KLUKWAN - Lani Hotch, the WISEFAMILIES Through Traditional Knowledge Camp Coordinator in Klukwan, recently was awarded the Barbara Berger Award by the Alaska Health Education Consortium for excellence in health education and health promotion in Alaska. The award was presented during the Dec. 3 luncheon at the Alaska Health Summit in Anchorage.
"I was surprised and honored to receive the Barbara Berger Award," Hotch said. "I understand that Barbara Berger was quite an inspiring and giving person, and I am honored that people found me worthy of such recognition."
The WISEFAMILIES Through Traditional Knowledge program is a partnership between the Klukwan Traditional Knowledge Camp and the SEARHC WISEWOMAN cardiovascular health program. The program hosts subsistence skills camps during the salmon, hooligan and moose seasons, as well as a traditional dance program, carving and weaving projects.
"Lani Hotch should receive the Barbara Berger Award because of her groundbreaking approaches to health and wellness," the nomination form submitted by the WISEWOMAN program reads. "By combining the goals of preserving traditional Tlingít culture and preserving the health of people's bodies, Lani established the Traditional Knowledge Camps in Klukwan that teach subsistence living, collecting foods off the land, community gardening and traditional crafts. The camps teach physical activity and nutrition by having participants do all the work and harvest all the nutritious results."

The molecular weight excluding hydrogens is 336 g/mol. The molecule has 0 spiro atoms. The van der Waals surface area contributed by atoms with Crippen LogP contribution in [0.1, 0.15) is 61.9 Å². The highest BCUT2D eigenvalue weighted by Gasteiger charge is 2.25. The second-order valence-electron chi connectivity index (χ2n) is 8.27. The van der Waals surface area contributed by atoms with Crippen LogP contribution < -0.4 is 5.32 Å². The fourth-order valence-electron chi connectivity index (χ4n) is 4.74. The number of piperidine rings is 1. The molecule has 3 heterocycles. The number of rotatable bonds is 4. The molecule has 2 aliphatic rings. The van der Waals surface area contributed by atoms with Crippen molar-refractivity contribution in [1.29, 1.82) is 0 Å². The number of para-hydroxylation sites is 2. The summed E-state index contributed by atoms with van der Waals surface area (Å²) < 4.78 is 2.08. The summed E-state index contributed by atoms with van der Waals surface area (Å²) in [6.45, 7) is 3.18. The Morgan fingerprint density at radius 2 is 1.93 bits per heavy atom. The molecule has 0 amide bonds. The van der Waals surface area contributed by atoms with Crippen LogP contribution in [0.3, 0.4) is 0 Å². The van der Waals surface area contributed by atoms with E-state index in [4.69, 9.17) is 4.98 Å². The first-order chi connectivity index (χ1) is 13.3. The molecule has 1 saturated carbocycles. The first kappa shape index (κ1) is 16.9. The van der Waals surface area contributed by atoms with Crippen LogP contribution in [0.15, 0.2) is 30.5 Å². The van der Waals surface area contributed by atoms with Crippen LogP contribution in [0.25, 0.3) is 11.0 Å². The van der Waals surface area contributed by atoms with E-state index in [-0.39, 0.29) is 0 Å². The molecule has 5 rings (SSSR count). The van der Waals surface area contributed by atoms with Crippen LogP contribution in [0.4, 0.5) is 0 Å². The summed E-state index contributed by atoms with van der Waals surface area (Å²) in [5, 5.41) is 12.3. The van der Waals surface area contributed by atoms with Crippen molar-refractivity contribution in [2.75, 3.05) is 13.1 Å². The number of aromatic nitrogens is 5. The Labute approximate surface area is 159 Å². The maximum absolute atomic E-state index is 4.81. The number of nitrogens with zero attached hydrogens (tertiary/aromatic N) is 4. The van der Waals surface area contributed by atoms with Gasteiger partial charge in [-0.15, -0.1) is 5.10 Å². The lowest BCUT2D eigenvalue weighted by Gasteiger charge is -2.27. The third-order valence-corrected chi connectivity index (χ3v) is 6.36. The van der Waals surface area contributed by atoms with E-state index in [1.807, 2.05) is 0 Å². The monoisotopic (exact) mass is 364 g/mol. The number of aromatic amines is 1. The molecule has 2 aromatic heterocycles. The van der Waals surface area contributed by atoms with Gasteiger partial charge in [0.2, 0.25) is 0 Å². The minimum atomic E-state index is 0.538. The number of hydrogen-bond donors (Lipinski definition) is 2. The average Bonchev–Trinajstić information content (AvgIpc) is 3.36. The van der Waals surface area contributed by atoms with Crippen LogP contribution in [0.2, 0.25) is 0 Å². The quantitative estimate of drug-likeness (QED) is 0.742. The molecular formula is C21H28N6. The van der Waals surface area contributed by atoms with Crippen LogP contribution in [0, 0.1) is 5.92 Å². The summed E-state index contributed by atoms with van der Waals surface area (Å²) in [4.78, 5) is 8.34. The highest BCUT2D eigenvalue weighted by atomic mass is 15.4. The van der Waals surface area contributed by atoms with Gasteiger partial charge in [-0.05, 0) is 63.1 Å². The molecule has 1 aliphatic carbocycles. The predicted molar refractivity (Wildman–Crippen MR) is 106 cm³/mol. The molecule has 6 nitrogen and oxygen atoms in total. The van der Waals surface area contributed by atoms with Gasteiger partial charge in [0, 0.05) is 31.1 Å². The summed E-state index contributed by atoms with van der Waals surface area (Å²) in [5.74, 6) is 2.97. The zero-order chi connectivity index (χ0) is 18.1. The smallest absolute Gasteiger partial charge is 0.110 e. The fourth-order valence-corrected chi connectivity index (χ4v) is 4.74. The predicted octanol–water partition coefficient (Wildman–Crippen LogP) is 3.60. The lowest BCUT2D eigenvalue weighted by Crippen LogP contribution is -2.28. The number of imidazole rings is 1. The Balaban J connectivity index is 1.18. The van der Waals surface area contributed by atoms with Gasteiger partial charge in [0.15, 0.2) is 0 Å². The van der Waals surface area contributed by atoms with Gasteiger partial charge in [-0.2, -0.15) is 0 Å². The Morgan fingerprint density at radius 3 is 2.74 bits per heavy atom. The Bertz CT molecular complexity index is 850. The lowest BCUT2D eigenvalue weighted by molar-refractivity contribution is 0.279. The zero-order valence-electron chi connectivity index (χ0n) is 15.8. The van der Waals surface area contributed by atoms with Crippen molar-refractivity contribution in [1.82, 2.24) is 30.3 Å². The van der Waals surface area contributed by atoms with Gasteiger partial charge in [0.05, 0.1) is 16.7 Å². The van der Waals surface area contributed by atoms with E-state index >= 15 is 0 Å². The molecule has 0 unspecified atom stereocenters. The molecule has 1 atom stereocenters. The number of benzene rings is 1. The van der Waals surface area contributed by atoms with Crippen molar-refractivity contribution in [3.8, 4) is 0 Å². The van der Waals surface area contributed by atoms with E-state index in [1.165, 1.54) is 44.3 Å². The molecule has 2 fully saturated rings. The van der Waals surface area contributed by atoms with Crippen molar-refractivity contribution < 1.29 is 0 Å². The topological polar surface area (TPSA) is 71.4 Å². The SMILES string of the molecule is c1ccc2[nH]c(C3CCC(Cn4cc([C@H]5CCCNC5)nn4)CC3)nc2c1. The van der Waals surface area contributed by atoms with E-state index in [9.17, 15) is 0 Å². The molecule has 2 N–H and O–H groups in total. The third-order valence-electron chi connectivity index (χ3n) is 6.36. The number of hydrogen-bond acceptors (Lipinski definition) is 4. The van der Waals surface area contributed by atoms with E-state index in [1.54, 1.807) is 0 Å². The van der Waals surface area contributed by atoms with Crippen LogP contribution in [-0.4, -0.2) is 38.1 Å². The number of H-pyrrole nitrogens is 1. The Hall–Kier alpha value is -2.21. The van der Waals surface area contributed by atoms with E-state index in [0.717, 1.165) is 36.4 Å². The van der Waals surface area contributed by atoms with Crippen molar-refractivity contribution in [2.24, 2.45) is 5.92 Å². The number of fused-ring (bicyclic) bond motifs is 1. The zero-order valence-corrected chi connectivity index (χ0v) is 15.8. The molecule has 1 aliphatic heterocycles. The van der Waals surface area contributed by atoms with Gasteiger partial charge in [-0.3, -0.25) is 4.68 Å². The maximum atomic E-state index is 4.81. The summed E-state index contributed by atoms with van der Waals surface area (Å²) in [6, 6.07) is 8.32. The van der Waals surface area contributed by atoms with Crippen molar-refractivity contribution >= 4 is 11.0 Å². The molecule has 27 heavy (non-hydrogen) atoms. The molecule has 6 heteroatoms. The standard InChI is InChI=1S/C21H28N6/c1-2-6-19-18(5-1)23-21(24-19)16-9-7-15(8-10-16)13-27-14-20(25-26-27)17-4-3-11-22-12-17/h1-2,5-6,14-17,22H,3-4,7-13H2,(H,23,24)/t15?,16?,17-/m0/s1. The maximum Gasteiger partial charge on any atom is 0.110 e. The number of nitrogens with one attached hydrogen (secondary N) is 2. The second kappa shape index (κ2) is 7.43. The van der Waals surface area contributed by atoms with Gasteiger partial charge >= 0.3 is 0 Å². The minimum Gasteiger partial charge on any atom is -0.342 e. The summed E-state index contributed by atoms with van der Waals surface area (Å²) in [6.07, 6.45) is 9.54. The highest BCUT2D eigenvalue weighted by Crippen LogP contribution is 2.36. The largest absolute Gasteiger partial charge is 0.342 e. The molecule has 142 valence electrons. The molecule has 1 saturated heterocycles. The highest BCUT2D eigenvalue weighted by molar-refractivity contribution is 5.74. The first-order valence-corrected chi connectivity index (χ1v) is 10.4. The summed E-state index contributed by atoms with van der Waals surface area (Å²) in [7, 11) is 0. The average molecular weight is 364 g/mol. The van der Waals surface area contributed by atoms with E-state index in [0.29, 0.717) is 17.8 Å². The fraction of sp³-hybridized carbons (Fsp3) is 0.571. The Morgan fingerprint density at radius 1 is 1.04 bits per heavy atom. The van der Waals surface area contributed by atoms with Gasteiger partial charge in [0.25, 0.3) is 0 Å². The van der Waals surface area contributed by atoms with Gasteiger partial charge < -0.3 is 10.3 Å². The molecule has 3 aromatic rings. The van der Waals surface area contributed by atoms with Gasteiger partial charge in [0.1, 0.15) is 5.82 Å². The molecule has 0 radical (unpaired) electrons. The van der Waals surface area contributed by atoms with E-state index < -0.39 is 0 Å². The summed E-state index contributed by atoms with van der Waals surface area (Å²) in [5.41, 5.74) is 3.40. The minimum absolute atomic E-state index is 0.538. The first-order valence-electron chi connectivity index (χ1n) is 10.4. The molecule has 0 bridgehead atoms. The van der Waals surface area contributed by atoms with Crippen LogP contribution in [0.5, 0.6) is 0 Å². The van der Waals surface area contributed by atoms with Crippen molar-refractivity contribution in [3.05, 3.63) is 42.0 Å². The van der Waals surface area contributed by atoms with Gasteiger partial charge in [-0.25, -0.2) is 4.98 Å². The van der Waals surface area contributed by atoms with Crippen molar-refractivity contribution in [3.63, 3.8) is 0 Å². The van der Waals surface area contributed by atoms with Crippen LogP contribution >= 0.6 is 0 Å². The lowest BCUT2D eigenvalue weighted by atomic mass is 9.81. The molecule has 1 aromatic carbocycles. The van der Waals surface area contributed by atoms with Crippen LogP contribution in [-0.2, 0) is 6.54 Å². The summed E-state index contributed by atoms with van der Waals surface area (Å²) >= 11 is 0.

"I appreciate those who nominated me for this award," Hotch said. "The SEARHC personnel who work with me - Pam Sloper, Mandy Ramsey, Nancy Knapp and Martha Pearson - have all contributed to the success of the WISEFAMILIES program. They are all very supportive and encouraging to me as a person and are always willing to help in tangible ways. It has been a pleasure to work with them. I also want to recognize a dedicated Klukwan resident and good friend, Beverly Klanott, who has always been willing to participate and help with everything we do in Klukwan - the community garden, the salmon and moose camps, and our fine arts workshops. Gunalchéesh to all of you for your support and thank you again for the honor of this award."
Hotch was born in Klukwan and has made it her permanent home since her marriage in 1978 to Jones Hotch Jr. Lani and Jones have three children. Lani earned a paralegal degree from Antioch School of Law in 1979 and worked many years as a teacher's aide at Klukwan School. She was the first in Klukwan to introduce the Tlingít language into the curriculum. She returned to college after several years as a teacher's aide and in 2000 Lani received her Masters of Arts in Teaching degree from the University of Alaska Southeast.
"It is a pleasure to work with Lani, who always has a smile and a story to share," Pam Sloper said. "She works very hard to keep her culture alive and teach others the joy she finds in her heritage."